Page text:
Snow, a Canadian, is an artist whose work over four decades has taken the form of painting, drawing, sculpture, books, video installations, and music as well as cinema. Much of his art has been concerned with the question of representation, with the relation of an image to the object it represents in the world, and with the related question of how much anyone can know of the external world. Usually Snow presents these issues playfully, with humor, as topics for further research. There is humor in To Lavoisier as well: the man seen from above flailing his arms looks like he's struggling with the surface splotches, and the different-sized playing cards seem to be a joke about the arbitrariness of the size of objects on the screen, an arbitrariness made apparent throughout the film by the zooms. The film ultimately concludes that solipsism is inherent in film, or perhaps in all visual art.
The penultimate scene is a series of static shots of a small model of some templelike buildings that recall classical Greek architecture. When a shot with movement finally appears, it seems that the camera isn't zooming but is actually moving through space, moving in on the "temple." Soon the toy temple and the other buildings come crashing down, as if some part of the advancing camera had knocked them over. (In a 1976 Snow film, Breakfast, an advancing camera dollies across a table set for breakfast, crushing plates and food before it.) Now the destructive aspect of the zooms is made explicit: they destroy whatever is before them. Or is it the Renaissance innovation of perspective, of representing three-dimensional space on a two-dimensional surface, which had its roots in classical Greece, that Snow wishes to destroy?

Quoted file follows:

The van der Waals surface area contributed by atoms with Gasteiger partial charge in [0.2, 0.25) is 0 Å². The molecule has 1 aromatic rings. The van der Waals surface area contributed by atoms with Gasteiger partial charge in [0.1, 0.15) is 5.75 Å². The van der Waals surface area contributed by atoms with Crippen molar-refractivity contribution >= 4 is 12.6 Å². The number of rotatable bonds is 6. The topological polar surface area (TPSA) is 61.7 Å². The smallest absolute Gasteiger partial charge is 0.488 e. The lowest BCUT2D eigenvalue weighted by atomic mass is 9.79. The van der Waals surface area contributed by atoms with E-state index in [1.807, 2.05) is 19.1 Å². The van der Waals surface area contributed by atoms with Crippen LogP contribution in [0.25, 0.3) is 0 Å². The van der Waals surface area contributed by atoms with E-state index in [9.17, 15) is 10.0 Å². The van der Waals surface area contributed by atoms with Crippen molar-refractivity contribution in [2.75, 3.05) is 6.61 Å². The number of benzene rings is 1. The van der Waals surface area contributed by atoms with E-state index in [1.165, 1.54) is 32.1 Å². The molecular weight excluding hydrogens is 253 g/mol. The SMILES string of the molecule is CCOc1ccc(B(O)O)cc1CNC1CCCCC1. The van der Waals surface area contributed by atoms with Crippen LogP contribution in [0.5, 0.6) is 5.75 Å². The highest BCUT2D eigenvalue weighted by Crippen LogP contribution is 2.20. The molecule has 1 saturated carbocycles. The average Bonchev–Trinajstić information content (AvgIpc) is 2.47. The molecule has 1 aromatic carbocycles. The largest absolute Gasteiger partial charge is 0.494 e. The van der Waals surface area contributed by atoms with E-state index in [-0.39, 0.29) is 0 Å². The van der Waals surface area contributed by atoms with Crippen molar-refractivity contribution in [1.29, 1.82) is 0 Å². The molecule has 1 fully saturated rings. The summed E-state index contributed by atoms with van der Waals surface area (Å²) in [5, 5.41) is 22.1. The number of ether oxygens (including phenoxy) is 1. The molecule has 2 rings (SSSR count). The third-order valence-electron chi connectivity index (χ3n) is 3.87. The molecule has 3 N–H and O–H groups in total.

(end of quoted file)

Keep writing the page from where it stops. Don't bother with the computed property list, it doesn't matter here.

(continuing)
In the earlier zooms, what began as complex and seductive compositions became flatter and more abstract; but if the feel and taste of the world was lost, a different beauty was gained, in the same way that the obscuring randomness of the surface patterns has a fascination of its own. In this scene a fire breaks out among the fallen temples, itself a complex configuration of shifting light, not unlike the film's surface patterns or the rapid movements of things seen close at the end of zooms. After a few minutes of beautiful flames we are given a final image: a close-up of a hand in a dark and indeterminate space, quickly moving closer to the camera and going out of focus and hence becoming more "abstract."
While I don't know if the final hand is actually Snow's, it seems clear that it stands for the artist's hand, seen at least twice before in the film, cleaning glass and playing the piano. (Incidentally, the reading man who places his hand center screen is Snow's fellow Toronto filmmaker Bruce Elder.) The artist's perception, desire, and materials have obliterated the external world, and we are left alone, in a single terrifying moment, with the artist's hand, the body part through which he does much of his work.
Despite the beauty of the film's abstract elements, there's an ineffable sadness to this final image: the end result of the artist's work and will has been to will the world away. Partly because the title stresses Lavoisier's death, I found myself thinking of the people who murdered him, caught up in their own insanity, inventing crimes without regard to the facts. There is surely a danger in any solipsism: an artist or a politician who thinks only his own thoughts with no reference to external reality is likely to reach false--or worse, evil--conclusions. But there is another possible association one might make with the isolation of Snow's final image: the eye-closing willing away of the world that the philosopher Descartes, whose writings helped initiate the Enlightenment and our modern era, took as a starting point of his Meditations. Like most good art, Snow's film raises more questions than it answers, and in the apparent finality of his ending there is also the possibility of some as yet unimagined new beginning.